A Framework to Evaluate the Return on Investment (ROI) of a Data Repository


This working session will continue the efforts initiated at the Tempe Workshop in November, 2015 and continued at the ESIP 2016 Winter Meeting.   For background information, please see below.  All are invited.

This effort seeks to develop a framework to evaluate the return on investment (ROI) of a data repository, providing help in determining the value of data and services around them to stakeholders of varying perspectives.  

Our agenda for this working session is to:

1) BRIEFLY recap the summaries of our discussions of the references provided on this page: http://wiki.esipfed.org/index.php/Return_on_Investment_ROI_References.   This is only a recap as we expect to more thoroughly discuss these references via telecons leading up to this session.   We request that participants in the session either participate in those telecons or peruse the references beforehand in order to arrive up to speed at the session.

The summaries are very short reviews of the references with respect to these issues and questions:
·   How is value (to stakeholders) defined / discussed?
·   What are the definitions / explanations / categories of repository stakeholders?
·   How were similarities among data repositories defined / discussed?
·   How were differences among data repositories defined / discussed?
·   What, if any, were the metrics used to measure the value(s) returned to  repository stakeholders?
·   What do the references say about the reason(s) for caring about this topic?

b) Discuss potential funding possibilities for a planning grant to develop this idea and scope some work.   We will lay groundwork for this part of the discussion beforehand by investigating possible funding opportunities and their requirements and goals, also via our telecons.

c) Target one of these possibilities and develop an outline for a proposal that takes into account their requirements, schedule, project scope, etc.


In November 2015 representatives from various data repositories, data service providers, and others participated in a two and one half day workshop in Tempe, AZ, sponsored and funded by NSF, to discuss collaborative strategies for sustained environmental data management.  As an introduction, see the following quote from a briefing document participants received before the workshop:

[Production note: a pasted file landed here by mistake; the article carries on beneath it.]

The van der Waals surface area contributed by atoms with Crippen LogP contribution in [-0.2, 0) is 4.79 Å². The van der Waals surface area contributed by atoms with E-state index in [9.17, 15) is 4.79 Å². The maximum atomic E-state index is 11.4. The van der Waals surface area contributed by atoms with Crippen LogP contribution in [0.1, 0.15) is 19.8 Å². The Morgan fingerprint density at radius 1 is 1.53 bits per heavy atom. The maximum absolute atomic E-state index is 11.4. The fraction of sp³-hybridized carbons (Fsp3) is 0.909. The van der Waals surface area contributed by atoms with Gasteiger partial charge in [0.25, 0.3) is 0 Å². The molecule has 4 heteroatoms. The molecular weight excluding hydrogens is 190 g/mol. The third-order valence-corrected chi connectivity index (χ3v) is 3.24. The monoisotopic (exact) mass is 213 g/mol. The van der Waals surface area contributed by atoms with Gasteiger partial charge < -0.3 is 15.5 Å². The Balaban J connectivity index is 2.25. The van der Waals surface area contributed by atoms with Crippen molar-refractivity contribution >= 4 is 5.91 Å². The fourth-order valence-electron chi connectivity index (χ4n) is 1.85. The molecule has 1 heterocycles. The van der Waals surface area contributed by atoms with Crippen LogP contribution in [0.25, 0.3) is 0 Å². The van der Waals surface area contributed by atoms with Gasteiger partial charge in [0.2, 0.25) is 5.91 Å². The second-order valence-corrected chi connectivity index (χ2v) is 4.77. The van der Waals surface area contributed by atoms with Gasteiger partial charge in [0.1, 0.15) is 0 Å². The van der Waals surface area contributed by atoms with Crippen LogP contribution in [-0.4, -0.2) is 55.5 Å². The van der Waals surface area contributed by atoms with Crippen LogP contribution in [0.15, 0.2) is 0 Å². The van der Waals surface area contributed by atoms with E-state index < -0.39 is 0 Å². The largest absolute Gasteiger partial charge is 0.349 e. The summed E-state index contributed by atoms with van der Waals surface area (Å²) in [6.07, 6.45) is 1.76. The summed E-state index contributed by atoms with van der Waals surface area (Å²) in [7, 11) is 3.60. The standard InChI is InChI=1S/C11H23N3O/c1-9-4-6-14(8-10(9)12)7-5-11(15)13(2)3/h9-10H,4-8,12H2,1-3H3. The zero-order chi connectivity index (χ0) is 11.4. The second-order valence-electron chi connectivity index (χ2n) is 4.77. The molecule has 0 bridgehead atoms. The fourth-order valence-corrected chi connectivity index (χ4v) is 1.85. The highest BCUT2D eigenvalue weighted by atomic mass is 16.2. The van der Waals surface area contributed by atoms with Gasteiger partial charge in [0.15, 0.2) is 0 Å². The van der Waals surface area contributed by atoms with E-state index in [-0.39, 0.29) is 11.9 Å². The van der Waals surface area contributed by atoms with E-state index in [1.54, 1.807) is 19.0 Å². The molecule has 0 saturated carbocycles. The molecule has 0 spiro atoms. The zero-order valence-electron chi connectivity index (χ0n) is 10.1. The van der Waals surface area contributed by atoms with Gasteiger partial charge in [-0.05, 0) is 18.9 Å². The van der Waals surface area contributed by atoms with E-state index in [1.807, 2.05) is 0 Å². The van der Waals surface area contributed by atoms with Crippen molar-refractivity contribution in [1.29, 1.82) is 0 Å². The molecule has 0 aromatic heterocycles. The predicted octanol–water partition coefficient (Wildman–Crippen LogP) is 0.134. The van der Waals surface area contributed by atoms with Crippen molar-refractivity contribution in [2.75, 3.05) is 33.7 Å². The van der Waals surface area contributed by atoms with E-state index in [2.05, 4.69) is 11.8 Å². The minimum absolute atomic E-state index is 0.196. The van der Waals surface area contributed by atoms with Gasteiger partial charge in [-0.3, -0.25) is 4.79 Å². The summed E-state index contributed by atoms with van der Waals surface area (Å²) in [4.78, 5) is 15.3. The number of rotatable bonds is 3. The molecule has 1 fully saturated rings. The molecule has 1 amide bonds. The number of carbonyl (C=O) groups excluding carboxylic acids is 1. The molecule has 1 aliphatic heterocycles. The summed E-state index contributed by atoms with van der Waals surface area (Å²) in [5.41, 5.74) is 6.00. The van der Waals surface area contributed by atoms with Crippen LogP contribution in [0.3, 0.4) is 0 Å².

“Many environmental data repositories were initiated to fulfill specific needs or objectives, i.e.  archiving and disseminating data from a project, network of research sites, institution, funding source, to accompany paper publications, or more recently, as data papers. This initiative was funded with the goal of exploring how we might develop this network of repositories in a way that will produce new collaboration and curation strategies that also cater to the currently underserved single investigators and move environmental data from ‘available’ to ‘usable’, in order to accelerate scientific inquiry.

With this goal in mind we are bringing together data curators from a range of environmental research fields, data aggregators, tool developers, computer scientists and environmental scientists (both data providers and users) for an informed dialog which draws on our collective experience managing data and repositories.”

Several of the topics that surfaced during the workshop garnered enough interest from participants to request that discussions continue under the auspices of a new ESIP cluster  Those topics have coalesced to be:

    ⁃    Defining a Return on Investment (ROI) of Data Repositories for Society
    ⁃    Conducting a Landscape Analysis and Gaps for Environmental Data Repositories and Describing a Common Technical Vision

The ESIP cluster, Sustainable Data Management, was recently formed.  The wiki page is http://wiki.esipfed.org/index.php/Sustainable_Data_Management.   

The ROI working group exists under this cluster.  Notes from the ROI session at the ESIP Winter Meeting and other information are available at http://wiki.esipfed.org/index.php/Return_on_Investment_Subgroup_%28ESIP_....



To the staff:  I am unable to put this session in the correct collaboration area, because ours, Sustainable Data Management, does not appear in the drop down list above.    I note that it also does not appear in the list of collaboration areas on http://commons.esipfed.org/.